Worm Breeder's Gazette 13(5): 75 (February 1, 1995)
These abstracts should not be cited in bibliographies. Material contained herein should be treated as personal communication and should be cited as such only with the consent of the author.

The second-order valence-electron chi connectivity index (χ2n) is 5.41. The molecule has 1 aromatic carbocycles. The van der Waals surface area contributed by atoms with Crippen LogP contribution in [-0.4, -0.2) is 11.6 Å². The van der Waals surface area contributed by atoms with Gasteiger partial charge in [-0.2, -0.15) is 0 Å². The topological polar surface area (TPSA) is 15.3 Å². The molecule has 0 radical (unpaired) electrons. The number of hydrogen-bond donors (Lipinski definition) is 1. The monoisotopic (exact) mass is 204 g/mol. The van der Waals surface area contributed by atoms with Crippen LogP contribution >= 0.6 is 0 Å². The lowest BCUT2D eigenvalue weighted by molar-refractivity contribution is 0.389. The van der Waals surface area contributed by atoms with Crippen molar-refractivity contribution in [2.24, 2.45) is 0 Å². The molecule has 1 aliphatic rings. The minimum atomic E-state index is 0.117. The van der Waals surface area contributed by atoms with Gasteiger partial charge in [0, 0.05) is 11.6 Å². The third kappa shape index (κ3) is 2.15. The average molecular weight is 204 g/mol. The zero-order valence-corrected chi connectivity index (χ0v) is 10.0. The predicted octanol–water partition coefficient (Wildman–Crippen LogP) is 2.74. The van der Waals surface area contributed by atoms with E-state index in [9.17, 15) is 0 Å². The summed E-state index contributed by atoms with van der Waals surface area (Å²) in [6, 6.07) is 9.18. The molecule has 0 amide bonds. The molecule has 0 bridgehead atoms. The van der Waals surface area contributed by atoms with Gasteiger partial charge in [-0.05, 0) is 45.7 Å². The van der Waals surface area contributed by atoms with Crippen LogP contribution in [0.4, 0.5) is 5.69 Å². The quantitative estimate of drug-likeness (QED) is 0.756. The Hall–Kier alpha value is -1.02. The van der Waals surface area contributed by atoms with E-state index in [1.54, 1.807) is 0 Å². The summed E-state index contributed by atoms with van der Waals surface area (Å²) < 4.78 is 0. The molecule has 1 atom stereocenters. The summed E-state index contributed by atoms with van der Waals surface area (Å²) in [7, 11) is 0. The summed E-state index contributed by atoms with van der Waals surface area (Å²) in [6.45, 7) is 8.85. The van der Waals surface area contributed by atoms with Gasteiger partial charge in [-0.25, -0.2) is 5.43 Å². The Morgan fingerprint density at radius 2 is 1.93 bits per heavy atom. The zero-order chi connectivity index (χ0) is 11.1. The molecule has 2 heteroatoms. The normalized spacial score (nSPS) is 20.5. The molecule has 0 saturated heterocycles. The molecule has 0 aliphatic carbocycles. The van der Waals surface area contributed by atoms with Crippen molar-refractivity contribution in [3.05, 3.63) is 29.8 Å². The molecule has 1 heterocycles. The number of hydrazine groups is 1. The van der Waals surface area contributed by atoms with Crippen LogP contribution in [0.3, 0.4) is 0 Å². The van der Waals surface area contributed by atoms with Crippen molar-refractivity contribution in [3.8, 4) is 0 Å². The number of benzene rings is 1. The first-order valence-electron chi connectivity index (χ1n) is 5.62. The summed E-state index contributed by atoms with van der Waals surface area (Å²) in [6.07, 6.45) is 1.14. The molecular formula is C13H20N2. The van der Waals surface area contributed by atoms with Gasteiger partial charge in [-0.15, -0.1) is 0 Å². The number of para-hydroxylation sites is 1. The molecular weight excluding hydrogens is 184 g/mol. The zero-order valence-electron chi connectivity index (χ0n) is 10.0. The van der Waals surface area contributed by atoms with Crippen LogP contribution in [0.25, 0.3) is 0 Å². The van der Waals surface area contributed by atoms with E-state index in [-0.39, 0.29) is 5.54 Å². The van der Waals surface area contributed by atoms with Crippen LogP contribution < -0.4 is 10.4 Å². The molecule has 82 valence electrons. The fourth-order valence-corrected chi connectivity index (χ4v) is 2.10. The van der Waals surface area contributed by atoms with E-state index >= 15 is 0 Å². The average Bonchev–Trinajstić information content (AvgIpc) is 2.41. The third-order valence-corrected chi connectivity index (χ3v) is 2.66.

Johns Hopkins University, Baltimore, MD, 21218  Albert Einstein College of Medicine, Bronx, NY, 10461 We have nearly completed an electron-microscopic survey of exc mutants, in which the long hollow processes (canals) of the excretory canal cell form large cysts. Together with results obtained by staining the canal cell with fluorescent wheat-germ agglutinin, these micrographs support our hypothesis that the defects in these mutants are focused at the apical surface of this polarized epithelial cell. Electron micrographs of wild-type canals show a long, narrow central lumen throughout the canal, surrounded by an electron-dense material apparently required to maintain the lumenal structure, and by a series of myriad connected coated vesicles forming canaliculi that open into the central lumen. This central structure excludes the other organelles, such as mitochondria, Golgi, and microtubules to the edges of the canal cell processes. The canal is extensively gap-junctioned to the hypoderm on one side, and forms a basement membrane on the other. The mutants preserve many of these elements. Gap junctions appear normal, as do the canalicular vesicles and microtubules. The most striking changes in some of the mutants appear in the electron-dense lumenal coating. In DIC views of exc-6 (rh103) (located very close to par-2 on IIIL) animals, the lumen repeatedly splits up into multiple wide channels that meander and coalesce. This is reflected in serial-section electron micrographs where the lumen splits into two lumena, each surrounded by an electron- dense coat, then rejoin to make a single lumen. This gene may encode a controlling element that determines how much lumen or lumenal coat is to be made, and where it is to be placed. Similar defects may be seen in exc-8 (rh210) (X) mutants. The exc-7 (rh252) mutants show, in addition to moderate-sized cysts primarily at the canal termini, a series of large non-canalicular vesicles at the canal tips that may reflect an inability to degrade lumenal material properly. The canal lumen is known to form a carbohydrate material that is presumably the basis for staining by wheat- germ agglutinin. Intriguingly, a chitinase has been found by the genome sequencing project in the area of IIC where exc-7 maps. Most strikingly, in mutants such as exc-2 (XL) and exc-5 (IVC) that form very large round cysts, the lumenal coat no longer is completely attached to the lumen. In a few micrographs, this density is seen attached to the lumen at a few points, but otherwise floating freely in the canal. Around many large cysts, the density has bunched up to one side of the cyst. The purpose of the density may be to regulate the spacing of canaliculi as well as to maintain the shape of the lumen; where the density has bunched up, the canaliculi are often excluded. These defects are all consistent with an inability to maintain properly an apical "basement membrane" required for cell shape. This is confirmed by the recent sequencing results of Steven Jones in Dave Baillie's laboratory, that the let-653 gene (defects of which cause formation of lethal excretory canal cysts in early larval stages) encodes a mucin. Mucins are secreted and membrane-bound highly hydrophilic O- linked glycoproteins found at the apical surfaces of most epithelia. We are now preparing to sequence the other exc genes to determine if they are related to this mucin.